• We could also attempt to see what this effect has on amplification
  • Modelling potential - activator half life, change in Pops out?
  • First we need to dig up the 2007 work and recreate their data, this time with a plate reader that can take OD and fluorescence readings simultaneously.


  • Found parts submitted by Cambridge '07 team amplifier project. Three translational units (ribosome binding sites and protein coding sequence) for the three activators. Sequence below, 5' to 3':
  • Ogr activator from P2 phage: Part I746350
BBa_I746350 Part-only sequence (237 bp)
  • pag activator from PSP3 phage: Part I746351
BBa_I746351 Part-only sequence (237 bp)
  • delta activator from phiR73 phage: Part I746352
BBa_I746352 Part-only sequence (264 bp)


Available as individual parts, with a GFP reporter or as part of a composite with the activator upstream. Five promoters as used by Cambridge '07:

PF promoter, part: I746360 PO promoter, part: I746361 PP promoter, part: I746362 Psid promoter, part: I746364 PLL promoter, part: I746365

Degradation Tags

  • Three C-terminal tags are well described in Andersen, J. B., Sternberg, C., Poulsen, L. K., Bjorn, S. P., Givskov, M. & Molin, S. (1998). New unstable variants of green fluorescent protein for studies of transient gene expression in bacteria. Appl Environ Microbiol 64, 2240–2246., which detailed tagged-GFP degredation.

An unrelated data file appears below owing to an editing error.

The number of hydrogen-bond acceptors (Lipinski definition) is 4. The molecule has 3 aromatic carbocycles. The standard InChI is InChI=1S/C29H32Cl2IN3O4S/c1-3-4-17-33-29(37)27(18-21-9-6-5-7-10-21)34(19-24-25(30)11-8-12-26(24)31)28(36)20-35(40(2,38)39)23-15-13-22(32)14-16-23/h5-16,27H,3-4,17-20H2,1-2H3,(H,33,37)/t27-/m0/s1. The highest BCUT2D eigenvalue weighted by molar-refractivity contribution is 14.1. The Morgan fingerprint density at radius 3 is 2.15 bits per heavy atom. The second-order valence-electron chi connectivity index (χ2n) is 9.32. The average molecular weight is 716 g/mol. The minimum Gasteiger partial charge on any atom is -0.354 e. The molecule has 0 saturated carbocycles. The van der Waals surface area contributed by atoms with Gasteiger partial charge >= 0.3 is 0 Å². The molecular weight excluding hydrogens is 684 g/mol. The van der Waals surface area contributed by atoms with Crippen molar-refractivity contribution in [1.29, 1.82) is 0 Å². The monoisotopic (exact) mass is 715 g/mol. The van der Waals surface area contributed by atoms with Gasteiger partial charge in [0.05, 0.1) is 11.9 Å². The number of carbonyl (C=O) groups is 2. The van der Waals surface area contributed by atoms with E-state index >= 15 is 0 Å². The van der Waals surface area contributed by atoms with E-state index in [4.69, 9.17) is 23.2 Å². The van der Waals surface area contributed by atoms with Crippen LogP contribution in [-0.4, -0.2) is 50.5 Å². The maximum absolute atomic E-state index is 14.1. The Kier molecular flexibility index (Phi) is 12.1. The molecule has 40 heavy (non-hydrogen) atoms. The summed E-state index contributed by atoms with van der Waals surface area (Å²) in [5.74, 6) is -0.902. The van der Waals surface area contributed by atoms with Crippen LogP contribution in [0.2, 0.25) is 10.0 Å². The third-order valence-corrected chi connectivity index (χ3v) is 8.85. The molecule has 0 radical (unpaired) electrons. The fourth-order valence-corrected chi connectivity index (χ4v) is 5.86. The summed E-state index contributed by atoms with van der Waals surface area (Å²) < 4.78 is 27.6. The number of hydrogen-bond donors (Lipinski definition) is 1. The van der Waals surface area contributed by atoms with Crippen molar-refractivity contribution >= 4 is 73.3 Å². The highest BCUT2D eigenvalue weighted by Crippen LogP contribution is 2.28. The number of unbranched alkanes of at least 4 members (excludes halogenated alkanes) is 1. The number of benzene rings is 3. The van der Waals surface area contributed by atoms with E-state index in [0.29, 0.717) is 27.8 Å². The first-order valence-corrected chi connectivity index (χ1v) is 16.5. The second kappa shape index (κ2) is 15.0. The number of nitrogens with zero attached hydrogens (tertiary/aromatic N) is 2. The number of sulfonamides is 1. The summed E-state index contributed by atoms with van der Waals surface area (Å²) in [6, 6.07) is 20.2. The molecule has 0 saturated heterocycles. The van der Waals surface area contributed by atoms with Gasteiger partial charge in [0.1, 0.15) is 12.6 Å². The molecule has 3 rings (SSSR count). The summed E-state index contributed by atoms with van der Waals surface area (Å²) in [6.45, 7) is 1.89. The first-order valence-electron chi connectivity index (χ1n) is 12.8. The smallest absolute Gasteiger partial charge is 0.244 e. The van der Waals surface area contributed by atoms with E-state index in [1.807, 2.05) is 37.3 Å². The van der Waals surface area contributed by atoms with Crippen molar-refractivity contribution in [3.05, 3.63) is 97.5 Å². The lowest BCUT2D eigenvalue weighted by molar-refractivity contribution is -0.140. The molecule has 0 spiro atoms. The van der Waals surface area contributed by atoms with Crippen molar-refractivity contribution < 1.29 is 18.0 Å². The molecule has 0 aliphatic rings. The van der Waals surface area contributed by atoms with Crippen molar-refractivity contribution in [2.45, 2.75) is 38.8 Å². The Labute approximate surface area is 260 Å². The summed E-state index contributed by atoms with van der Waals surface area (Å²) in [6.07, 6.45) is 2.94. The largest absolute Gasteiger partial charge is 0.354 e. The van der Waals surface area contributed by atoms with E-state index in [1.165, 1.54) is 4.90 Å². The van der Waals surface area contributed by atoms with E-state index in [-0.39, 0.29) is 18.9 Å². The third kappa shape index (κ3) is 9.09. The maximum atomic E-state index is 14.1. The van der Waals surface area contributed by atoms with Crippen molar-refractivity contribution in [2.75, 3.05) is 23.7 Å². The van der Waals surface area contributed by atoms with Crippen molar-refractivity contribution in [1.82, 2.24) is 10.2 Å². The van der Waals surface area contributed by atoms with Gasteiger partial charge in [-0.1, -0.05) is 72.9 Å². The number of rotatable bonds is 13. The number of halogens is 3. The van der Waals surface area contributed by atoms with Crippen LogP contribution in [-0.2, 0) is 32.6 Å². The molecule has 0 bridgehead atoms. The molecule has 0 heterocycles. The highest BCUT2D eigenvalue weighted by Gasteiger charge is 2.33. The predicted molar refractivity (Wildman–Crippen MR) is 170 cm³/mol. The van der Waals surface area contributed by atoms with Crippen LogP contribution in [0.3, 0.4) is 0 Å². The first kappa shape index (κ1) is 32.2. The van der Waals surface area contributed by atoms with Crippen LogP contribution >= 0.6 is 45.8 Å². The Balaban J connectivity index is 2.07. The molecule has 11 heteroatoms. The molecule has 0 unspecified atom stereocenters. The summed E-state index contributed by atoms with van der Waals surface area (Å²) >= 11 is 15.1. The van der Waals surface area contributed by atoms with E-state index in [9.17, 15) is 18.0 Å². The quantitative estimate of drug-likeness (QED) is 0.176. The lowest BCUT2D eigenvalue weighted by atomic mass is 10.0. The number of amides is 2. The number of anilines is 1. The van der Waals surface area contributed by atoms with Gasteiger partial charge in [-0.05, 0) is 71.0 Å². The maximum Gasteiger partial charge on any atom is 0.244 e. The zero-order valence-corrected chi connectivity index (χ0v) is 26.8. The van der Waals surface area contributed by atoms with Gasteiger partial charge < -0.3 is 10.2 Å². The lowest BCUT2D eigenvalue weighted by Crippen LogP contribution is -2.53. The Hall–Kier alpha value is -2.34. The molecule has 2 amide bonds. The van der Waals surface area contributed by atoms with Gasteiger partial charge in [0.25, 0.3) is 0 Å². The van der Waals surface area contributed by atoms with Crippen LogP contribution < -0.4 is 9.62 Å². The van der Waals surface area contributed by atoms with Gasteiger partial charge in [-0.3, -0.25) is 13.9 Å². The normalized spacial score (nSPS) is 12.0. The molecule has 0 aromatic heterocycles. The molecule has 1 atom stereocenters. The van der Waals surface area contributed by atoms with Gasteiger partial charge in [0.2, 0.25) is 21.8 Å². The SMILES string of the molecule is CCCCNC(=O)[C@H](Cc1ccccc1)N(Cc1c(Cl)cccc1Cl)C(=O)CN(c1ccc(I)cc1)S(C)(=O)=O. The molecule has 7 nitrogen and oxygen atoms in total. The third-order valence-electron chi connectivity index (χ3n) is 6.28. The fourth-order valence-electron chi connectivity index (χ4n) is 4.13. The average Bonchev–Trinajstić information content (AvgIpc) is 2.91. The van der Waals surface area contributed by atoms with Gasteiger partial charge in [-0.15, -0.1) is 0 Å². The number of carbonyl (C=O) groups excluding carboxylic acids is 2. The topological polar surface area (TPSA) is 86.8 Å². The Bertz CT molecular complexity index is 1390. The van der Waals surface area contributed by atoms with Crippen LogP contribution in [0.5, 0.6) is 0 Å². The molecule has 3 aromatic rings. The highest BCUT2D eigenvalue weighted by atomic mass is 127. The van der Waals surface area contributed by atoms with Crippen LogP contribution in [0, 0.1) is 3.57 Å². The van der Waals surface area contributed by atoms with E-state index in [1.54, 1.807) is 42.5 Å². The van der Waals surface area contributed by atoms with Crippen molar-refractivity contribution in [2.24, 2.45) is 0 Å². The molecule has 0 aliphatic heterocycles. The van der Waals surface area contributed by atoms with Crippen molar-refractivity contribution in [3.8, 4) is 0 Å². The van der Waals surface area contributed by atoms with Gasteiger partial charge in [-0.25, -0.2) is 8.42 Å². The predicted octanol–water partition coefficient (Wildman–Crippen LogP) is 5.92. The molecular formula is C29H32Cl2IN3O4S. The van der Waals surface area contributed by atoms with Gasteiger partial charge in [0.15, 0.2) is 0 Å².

• The tags as described in the paper that we could use are as follows (all DNA sequences are 5' to 3')

(primer – CGTCGTTTGCTGCTTTTGATGCGAAATCGTCGA) (currently the "planning" biobrick BBa_M0042)



  • NOTE: We need to use the biobrick DNA sequence as the DNA sequence described in the paper has a forbidden PstI site


Wet Work

  • Made up 4 15ug/mL tetracycline agar plates - argh should have been trimethoprim!
  • Electroporated the following plasmids into our TOP10 competent E. coli cells
  • K118005
  • K118006
  • K118013
  • K119014
  • Orange plasmid from Dupont strain
  • Plated each biobrick out onto ampicillin plates, plated the orange plasmid onto a tetracycline plate, left to incubate overnight
  • Innoculated 6 single colonies from each of the following cultures, grown over the weekend on plates, in the appropriate antibiotic LB to shake over night in preparation for minipreps and colony PCRs tomorrow